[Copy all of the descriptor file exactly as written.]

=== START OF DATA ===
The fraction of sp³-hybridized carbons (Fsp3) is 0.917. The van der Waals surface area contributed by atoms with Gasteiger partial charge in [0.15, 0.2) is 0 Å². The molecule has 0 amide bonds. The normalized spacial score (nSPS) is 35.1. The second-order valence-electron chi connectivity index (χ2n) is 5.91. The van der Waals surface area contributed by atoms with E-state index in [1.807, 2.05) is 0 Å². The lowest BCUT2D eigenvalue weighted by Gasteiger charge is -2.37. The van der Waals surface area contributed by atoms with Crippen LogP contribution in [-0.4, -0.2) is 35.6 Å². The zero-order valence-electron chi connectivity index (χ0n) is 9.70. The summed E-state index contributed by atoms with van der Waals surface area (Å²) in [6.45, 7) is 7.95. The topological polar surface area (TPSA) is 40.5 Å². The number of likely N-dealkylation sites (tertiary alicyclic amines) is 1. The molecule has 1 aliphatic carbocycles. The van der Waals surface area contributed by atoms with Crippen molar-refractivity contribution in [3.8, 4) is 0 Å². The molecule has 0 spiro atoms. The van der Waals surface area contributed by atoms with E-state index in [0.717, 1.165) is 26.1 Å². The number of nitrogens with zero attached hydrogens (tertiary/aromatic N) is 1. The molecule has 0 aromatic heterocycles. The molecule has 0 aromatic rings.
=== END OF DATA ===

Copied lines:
The fraction of sp³-hybridized carbons (Fsp3) is 0.917. The van der Waals surface area contributed by atoms with Gasteiger partial charge in [0.15, 0.2) is 0 Å². The molecule has 0 amide bonds. The normalized spacial score (nSPS) is 35.1. The second-order valence-electron chi connectivity index (χ2n) is 5.91. The van der Waals surface area contributed by atoms with E-state index in [1.807, 2.05) is 0 Å². The lowest BCUT2D eigenvalue weighted by Gasteiger charge is -2.37. The van der Waals surface area contributed by atoms with Crippen LogP contribution in [-0.4, -0.2) is 35.6 Å². The zero-order valence-electron chi connectivity index (χ0n) is 9.70. The summed E-state index contributed by atoms with van der Waals surface area (Å²) in [6.45, 7) is 7.95. The topological polar surface area (TPSA) is 40.5 Å². The number of likely N-dealkylation sites (tertiary alicyclic amines) is 1. The molecule has 1 aliphatic carbocycles. The van der Waals surface area contributed by atoms with Crippen molar-refractivity contribution in [3.8, 4) is 0 Å². The molecule has 0 spiro atoms. The van der Waals surface area contributed by atoms with E-state index in [0.717, 1.165) is 26.1 Å². The number of nitrogens with zero attached hydrogens (tertiary/aromatic N) is 1. The molecule has 0 aromatic heterocycles. The molecule has 0 aromatic rings.